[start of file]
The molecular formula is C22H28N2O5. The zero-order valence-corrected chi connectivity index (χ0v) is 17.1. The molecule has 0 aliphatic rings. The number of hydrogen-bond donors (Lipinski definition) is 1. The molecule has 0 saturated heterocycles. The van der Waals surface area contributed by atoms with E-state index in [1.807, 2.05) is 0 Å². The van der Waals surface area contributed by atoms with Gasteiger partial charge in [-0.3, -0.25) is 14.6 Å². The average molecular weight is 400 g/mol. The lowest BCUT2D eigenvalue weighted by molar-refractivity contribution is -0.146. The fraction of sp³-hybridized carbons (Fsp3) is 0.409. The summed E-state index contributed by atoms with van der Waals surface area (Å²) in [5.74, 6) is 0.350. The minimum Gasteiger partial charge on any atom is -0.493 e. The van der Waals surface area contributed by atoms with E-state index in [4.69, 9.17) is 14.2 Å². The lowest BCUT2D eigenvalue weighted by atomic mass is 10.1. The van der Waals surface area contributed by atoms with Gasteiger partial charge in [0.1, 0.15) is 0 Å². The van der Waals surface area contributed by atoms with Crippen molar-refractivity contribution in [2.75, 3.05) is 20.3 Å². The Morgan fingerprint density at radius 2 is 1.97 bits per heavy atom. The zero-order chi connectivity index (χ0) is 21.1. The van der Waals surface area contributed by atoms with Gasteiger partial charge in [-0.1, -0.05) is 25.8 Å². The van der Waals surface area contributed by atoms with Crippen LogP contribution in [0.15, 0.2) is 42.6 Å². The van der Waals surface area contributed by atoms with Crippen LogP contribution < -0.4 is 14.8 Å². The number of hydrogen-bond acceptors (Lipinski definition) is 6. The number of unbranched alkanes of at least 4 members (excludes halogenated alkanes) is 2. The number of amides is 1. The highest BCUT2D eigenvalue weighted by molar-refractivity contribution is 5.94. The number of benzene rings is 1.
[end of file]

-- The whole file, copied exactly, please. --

The molecular formula is C22H28N2O5. The zero-order valence-corrected chi connectivity index (χ0v) is 17.1. The molecule has 0 aliphatic rings. The number of hydrogen-bond donors (Lipinski definition) is 1. The molecule has 0 saturated heterocycles. The van der Waals surface area contributed by atoms with E-state index in [1.807, 2.05) is 0 Å². The van der Waals surface area contributed by atoms with Gasteiger partial charge in [-0.3, -0.25) is 14.6 Å². The average molecular weight is 400 g/mol. The lowest BCUT2D eigenvalue weighted by molar-refractivity contribution is -0.146. The fraction of sp³-hybridized carbons (Fsp3) is 0.409. The summed E-state index contributed by atoms with van der Waals surface area (Å²) in [5.74, 6) is 0.350. The minimum Gasteiger partial charge on any atom is -0.493 e. The van der Waals surface area contributed by atoms with E-state index in [4.69, 9.17) is 14.2 Å². The lowest BCUT2D eigenvalue weighted by atomic mass is 10.1. The van der Waals surface area contributed by atoms with Gasteiger partial charge in [0.1, 0.15) is 0 Å². The van der Waals surface area contributed by atoms with Crippen molar-refractivity contribution in [2.75, 3.05) is 20.3 Å². The Morgan fingerprint density at radius 2 is 1.97 bits per heavy atom. The zero-order chi connectivity index (χ0) is 21.1. The van der Waals surface area contributed by atoms with Gasteiger partial charge in [-0.1, -0.05) is 25.8 Å². The van der Waals surface area contributed by atoms with Crippen LogP contribution in [0.15, 0.2) is 42.6 Å². The van der Waals surface area contributed by atoms with Crippen LogP contribution < -0.4 is 14.8 Å². The number of hydrogen-bond acceptors (Lipinski definition) is 6. The number of unbranched alkanes of at least 4 members (excludes halogenated alkanes) is 2. The number of amides is 1. The highest BCUT2D eigenvalue weighted by molar-refractivity contribution is 5.94. The number of benzene rings is 1.